Next week I will be directing an eLearning video that I have developed for one of our larger clients. The “shoot”, which will involve several volunteers who are not used to being in front of the camera, must be completed in one day. Considering both circumstances, there is the potential for roadblocks which could in turn mean the difference between success and failure. As such, in meeting with the production team this week, we discussed our overall strategy to help ensure a successful project. Here is a summary of that conversation which I would consider a checklist of sorts for working with volunteers (employee “actors) for a video shoot.
Arrange for more help than you need. It is not uncommon for people that have agreed to volunteer, given you their solemn oath and vow they will be there…to all of the sudden remember their guinea pig needs to go to the vet the same morning you need them. People will change their mind and the reality is there is precious little that can be done to combat that particular phenomena, so the best recourse is to expect a 20 to 30 percent no-show ratio and book your volunteer numbers accordingly.
If you have the resources, assign a person to manage your volunteers when using a larger group during filming, especially when on location. Trying to keep track of 10 or more volunteers who are not used to being part of a video production is about as easy as herding cats, and a significant distraction when you are already busy filming, directing, etc... Having someone there whose job is solely to manage your volunteers and keep them out of harms way until you need them will go a long way in ensuring a successful day.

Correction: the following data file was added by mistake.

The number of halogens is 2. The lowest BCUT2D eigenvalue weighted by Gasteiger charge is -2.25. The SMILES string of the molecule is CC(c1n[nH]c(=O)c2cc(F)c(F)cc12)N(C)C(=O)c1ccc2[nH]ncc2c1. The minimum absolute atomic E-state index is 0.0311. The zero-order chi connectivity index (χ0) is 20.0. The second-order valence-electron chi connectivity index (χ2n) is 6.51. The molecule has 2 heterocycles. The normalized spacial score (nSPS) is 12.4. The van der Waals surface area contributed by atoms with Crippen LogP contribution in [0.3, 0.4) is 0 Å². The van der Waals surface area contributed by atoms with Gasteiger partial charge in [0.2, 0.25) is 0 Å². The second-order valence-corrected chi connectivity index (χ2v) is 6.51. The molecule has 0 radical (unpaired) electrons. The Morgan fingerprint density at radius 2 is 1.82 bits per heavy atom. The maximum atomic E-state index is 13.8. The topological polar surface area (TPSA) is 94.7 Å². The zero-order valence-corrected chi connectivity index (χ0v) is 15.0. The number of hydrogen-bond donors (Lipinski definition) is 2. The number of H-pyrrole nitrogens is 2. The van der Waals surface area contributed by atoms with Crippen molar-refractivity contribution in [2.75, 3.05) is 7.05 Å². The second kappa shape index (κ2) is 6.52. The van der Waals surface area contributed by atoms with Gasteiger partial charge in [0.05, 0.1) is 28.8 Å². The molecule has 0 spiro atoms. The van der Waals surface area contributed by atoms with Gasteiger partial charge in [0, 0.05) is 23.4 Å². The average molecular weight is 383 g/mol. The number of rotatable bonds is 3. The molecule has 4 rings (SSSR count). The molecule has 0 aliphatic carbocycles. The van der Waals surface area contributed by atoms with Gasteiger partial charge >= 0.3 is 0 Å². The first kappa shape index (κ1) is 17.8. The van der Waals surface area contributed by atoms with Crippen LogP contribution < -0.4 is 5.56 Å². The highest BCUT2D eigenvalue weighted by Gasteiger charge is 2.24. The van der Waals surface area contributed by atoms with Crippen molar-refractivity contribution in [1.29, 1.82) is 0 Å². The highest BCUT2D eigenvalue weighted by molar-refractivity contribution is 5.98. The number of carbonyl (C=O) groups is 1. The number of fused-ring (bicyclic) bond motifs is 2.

Eat, drink and be merry! Regardless of the length of your video shoot ensure arrangements have been made for food and drink for your volunteers. A well fed volunteer is much more likely to be a willing participant and take direction, and thus more likely to nail a scene in one or two takes as opposed to 7 or 8.
Explain everything. A video shoot is a new experience to most people so if you have not provided specific instructions, do not be surprised if someone shows up wearing a “Frankie Says Relax” T-shirt or their best evening gown. How to walk on camera, use inflection when speaking, avoid looking directly at the camera or playing with their hair, do not handle the mic if they are wearing one…these are just a few of the many details that should be discussed with your volunteers. Again, this is a whole new world to some so things that seem common sense to an experienced videographer may not necessarily have occurred to your new volunteer. By providing as much detail and instruction that is appropriate will help to avoid delays and frustrations.
Don’t worry, be happy. Remember, when working with volunteers do your best to maintain a positive attitude. I know from experience how frustrating a video shoot can be at times, especially when your well thought out plans have been laid to waste by technical problems, weather conditions and other elements outside your control. Despite this however I do my best to keep in mind that I am working with people who have volunteered to help, and that I should do everything I can to make their experience a positive one.
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